What we do:

Variable fonts

OpenType Variable, or OTVar, represents a new font format that brings a number of benefits. Multiple weights can be saved in a single file at once, with the displayed font being immediately interpolated between the weights. In practice this means that the users themselves can choose, for example, the optimum thickness or width of the typeface. Variable fonts are ideal on the web, not only because they have a very low data usage but also because they can generate the optimal form of fonts to display text at various sizes and on various devices, all from a single file. OTVar support in graphics applications is low; among popular applications you can use the format’s advantages in Photoshop, Illustrator, InDesign and Cavalry.

The potential of variable fonts can also be used when automatically generating text because the width of the text can fluently adapt to the given space without causing inappropriate deformation of the characters.

Building OpenType features

Despite certain font editors today being able to automatically generate common OpenType functions, it requires strict adherence to the correct character names. We’re happy to help you with this, and will make sure that dingbats, small capitals, numeral variants, alternative characters or ligatures will work correctly in your font.

Building of complex OpenType features

Especially for handwritten fonts, it tends to be necessary to create contextual substitutions (calt). In the case of a combination of many alternative shapes and ligatures, this is rather complicated code, but we know how to prepare it for you. Comics typefaces often use code that pseudo-randomly selects various forms of the same character, so that the resulting text appears as authentic as possible.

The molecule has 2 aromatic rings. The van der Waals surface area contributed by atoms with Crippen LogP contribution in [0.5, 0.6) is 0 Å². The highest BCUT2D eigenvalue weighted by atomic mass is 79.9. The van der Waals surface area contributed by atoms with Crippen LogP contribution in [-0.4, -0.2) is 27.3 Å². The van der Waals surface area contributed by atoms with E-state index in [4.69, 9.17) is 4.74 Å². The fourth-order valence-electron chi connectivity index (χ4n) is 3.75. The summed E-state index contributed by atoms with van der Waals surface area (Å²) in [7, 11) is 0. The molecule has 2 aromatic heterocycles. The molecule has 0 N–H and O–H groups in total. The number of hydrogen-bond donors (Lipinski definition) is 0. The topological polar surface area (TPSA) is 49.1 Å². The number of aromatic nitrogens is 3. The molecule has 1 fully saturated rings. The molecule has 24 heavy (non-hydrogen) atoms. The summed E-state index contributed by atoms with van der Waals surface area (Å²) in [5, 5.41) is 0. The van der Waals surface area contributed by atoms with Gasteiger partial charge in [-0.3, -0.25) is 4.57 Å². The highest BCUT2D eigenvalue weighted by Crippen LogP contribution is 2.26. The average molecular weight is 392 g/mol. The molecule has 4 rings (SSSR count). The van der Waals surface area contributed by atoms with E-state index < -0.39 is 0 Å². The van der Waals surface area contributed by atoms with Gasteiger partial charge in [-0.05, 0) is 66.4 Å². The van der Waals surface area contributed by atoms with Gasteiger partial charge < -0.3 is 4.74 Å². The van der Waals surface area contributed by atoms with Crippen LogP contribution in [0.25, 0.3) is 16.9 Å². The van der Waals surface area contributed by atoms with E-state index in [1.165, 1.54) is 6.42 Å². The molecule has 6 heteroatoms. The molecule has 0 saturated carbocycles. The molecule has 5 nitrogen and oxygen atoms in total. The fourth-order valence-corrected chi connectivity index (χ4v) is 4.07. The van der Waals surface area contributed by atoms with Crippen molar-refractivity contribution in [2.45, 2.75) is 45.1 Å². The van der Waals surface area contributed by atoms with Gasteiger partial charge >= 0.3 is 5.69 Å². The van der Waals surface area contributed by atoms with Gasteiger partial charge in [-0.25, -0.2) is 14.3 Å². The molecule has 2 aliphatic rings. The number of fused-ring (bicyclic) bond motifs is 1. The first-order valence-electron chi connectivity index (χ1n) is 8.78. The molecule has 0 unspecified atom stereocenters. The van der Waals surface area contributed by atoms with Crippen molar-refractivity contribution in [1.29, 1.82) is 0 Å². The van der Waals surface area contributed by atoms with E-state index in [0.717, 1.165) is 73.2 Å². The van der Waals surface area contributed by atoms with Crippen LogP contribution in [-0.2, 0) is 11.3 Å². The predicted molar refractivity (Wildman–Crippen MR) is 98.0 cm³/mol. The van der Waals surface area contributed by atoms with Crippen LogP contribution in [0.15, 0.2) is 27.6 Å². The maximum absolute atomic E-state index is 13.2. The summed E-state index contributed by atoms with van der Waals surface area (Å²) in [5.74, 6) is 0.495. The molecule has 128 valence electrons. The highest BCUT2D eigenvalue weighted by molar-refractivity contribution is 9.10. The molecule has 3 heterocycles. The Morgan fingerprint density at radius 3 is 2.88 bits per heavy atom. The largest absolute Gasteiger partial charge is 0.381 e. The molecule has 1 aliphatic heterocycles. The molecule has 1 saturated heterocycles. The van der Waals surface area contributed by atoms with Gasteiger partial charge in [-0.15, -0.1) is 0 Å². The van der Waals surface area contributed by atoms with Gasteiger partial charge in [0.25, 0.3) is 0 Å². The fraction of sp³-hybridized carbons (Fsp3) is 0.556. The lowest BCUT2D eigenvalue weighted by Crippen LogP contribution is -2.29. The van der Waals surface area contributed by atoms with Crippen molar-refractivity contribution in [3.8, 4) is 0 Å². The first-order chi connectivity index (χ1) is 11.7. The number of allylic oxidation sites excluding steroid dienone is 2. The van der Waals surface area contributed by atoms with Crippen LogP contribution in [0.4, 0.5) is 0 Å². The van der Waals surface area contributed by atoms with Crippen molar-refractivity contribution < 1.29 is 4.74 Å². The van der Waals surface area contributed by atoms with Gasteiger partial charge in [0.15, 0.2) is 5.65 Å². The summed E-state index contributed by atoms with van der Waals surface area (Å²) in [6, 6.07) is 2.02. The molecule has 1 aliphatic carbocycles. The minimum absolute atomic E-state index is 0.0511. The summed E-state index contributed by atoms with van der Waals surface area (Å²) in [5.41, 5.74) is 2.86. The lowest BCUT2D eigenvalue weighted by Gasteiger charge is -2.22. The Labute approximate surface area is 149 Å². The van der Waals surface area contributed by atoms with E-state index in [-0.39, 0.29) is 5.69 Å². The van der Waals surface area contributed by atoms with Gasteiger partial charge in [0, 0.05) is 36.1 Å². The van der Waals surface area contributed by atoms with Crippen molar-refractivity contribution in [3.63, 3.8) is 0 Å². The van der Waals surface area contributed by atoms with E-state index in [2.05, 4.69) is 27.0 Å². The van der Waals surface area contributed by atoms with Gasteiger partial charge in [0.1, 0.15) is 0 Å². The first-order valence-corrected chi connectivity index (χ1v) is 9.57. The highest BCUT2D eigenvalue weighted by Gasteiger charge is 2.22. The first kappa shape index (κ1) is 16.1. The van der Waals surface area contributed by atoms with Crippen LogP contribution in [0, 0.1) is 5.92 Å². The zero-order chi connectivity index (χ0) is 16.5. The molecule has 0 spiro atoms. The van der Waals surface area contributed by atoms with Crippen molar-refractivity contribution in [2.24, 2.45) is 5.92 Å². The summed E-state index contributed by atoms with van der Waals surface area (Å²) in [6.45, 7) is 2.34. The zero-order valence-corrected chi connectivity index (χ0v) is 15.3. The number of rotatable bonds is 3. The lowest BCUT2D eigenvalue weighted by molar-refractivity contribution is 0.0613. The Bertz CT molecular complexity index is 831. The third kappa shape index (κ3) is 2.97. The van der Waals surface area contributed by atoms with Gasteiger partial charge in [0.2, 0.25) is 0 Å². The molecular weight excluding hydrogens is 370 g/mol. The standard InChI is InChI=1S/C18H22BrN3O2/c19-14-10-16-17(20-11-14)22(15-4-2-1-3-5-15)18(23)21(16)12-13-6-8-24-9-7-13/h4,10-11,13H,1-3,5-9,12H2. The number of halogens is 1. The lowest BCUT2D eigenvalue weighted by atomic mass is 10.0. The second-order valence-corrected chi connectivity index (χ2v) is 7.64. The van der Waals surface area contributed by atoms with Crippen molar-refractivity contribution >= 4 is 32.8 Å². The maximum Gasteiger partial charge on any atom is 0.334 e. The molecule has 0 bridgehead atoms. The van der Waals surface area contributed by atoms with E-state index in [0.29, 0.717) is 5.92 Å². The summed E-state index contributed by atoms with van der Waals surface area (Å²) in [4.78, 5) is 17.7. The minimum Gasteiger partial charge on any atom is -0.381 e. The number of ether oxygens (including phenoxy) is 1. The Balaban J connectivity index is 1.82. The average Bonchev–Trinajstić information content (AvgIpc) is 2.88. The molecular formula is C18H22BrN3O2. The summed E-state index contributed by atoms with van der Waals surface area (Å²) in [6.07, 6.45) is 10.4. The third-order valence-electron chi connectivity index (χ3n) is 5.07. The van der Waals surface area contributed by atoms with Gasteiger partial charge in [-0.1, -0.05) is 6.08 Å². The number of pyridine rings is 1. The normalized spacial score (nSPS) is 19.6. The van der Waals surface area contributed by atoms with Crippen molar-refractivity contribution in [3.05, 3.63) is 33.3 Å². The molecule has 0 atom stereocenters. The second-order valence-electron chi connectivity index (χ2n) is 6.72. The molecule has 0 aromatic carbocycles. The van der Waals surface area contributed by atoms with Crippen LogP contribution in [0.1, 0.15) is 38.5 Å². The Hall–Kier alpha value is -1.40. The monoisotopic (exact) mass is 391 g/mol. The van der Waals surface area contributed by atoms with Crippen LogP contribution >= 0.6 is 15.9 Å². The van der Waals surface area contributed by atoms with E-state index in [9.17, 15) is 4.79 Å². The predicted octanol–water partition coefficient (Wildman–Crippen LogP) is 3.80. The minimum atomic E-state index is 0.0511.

The Kakao typeface by Vojtěch Říha uses a sophisticated combination of related characters. The entire font contains nearly 800 different variants. For example, the letter “s” is present in four various types. Different variants of the character are automatically used according to the situation – related characters.

Local forms of characters in Latin and Cyrillic

Many languages have certain specific rules which should be taken into consideration in fonts. For Latin typefaces, these for example involve the correct forms of the Romanian characters “ș” and “ț,” or the correct functioning of ligatures and small capitals in Turkish, which has two forms of the character “i” (dotted and dotless). We know these rules, so all of our fonts respect these specifics.
Several languages that use Cyrillic have different forms of certain characters, especially in italic. By default, we add alternative forms of characters into Cyrillic for Serbian and Macedonian, but we can expand the typeface to include specific characters of the Bulgarian alphabet that some designers prefer.

Custom OpenType features

OpenType features can also be used for specific custom-designed solutions. Using a combination of characters, you can easily insert symbols, pictograms, etc. into text.

The automatic formatting of currency units according to customers’ requirements or the crossing out of original prices using a stroke that reacts to the number of digits. We created these modifications for an agency which works with the Tesco chain.